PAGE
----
Materials and Methods

Data sources

Historic (Fig. 1) and recent (2001 to 2009 [14]; Fig. 2) catch data were tabulated against 62 salmon fishery statistical districts in 11 salmon fishery statistical regions (pooled as east and west coasts, Fig. 3). This includes all salmon (including grilse, i.e. salmon returning to freshwater after one winter) caught by rod and line (both retained and released), net and coble (sweep netting using small boats), or fixed engine (e.g. various types of nets, often specific to a local area); and for both wild and farmed caught salmon. The definition of these four catch methods are documented by the Scottish Government [15] and focus on different parts of the water course: fixed-engine fisheries are coastal, outside estuary limits, whereas net-and-coble fisheries may operate in estuaries and lower river reaches. The largest fraction of catch is accounted for by rod-and-line angling, predominantly above tidal limits. Rod-and-line angling is divided into ‘catch and retain’ and ‘catch and release’, with the latter becoming an increasingly large proportion of the take for both trout and salmon, as catch size has reduced.

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Figure 1. Historical catch data for salmon and sea trout in Scotland.

a) west coast salmon; b) east coast salmon; c) west coast sea trout; d) east coast sea trout. East coast: Cape Wrath to Berwick (not including the Northern Isles); west coast: Solway Firth to Cape Wrath plus the Northern Isles. Data with permission from Marine Scotland Science (see Acknowledgements).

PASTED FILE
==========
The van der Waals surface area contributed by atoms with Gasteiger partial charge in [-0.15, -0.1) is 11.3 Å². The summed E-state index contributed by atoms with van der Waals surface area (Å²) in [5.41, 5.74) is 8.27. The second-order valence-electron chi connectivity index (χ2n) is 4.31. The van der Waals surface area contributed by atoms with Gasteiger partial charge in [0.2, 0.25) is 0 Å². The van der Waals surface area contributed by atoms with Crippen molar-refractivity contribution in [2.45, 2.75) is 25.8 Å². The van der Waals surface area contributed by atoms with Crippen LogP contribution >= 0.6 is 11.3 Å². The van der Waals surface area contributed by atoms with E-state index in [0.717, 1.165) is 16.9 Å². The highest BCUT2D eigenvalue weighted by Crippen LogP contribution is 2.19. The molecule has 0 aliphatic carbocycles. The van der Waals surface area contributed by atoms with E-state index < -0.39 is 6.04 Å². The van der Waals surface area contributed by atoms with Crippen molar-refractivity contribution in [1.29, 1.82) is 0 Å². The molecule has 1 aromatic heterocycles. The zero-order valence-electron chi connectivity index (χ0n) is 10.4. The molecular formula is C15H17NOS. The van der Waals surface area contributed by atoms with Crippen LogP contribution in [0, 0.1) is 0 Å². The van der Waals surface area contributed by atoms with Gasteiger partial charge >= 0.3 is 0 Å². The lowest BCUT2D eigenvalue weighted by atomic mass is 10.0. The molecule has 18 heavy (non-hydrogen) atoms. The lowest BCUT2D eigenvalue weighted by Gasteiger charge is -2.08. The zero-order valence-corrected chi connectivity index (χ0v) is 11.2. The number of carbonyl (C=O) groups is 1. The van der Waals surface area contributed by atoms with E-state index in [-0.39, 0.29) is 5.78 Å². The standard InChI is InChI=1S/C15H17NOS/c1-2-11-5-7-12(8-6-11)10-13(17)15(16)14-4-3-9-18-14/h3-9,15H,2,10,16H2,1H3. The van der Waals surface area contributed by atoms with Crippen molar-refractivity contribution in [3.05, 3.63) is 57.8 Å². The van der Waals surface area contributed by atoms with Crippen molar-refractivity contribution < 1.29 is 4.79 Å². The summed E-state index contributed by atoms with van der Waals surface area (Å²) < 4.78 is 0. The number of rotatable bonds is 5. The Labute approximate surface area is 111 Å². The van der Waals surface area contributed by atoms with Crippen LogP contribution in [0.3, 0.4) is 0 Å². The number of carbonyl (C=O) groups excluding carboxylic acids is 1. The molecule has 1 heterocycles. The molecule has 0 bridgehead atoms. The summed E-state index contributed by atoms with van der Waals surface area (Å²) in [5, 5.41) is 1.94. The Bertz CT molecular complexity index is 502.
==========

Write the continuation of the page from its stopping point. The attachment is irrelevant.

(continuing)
doi:10.1371/journal.pone.0043560.g001

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Figure 2. Catch statistics by district (2001 to 2009 data, excluding the Northern Isles).

a) Dashed boxes, left axis: farmed catch; lines, right axis: wild catch. b) Proportion of catch of farmed origin, with symbol size indicating number of years (out of 9) excluding districts without catch of salmon of farmed origin. Data with permission from Marine Scotland Science (see Acknowledgements).

doi:10.1371/journal.pone.0043560.g002

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Figure 3. Schematic map of fisheries statistics districts and regions in Scotland.

Regions regarded as ‘west coast’ in the results section are indicated by a left-pointing arrowhead. ‘Districts’ and ‘regions’ are not coterminous with other political units of similar name in UK geography.

doi:10.1371/journal.pone.0043560.g003

With catch and release (widely implemented in Scotland for salmon since the 1990s, as a conservation tool), there is potential for double counting, but with time-trends in the balance between caught and retained and caught and released, it was assumed pooling the counts was more robust. Catch data for Orkney and Shetland were sparse and these regions were excluded from further analysis. Catch data for sea trout were treated similarly, with sufficient data for Shetland also included. With trout, effects of identifiable farmed salmon escape events can be studied without potential misidentification of wild (trout) with farmed (salmon).

Reporting of escapes for farmed salmon is mandatory (since 2001), and the available data consisted of count, date, size, and location of escapes by farm name. Escape counts were summed across each statistical district over each calendar year from 2002 to 2009. Additional variables consist of the escapes data lagged by between one to five years, to test for a delayed effect of salmon escapes. Data for both (lagged) escapes and catch were available for 2007 to 2009.

Analysis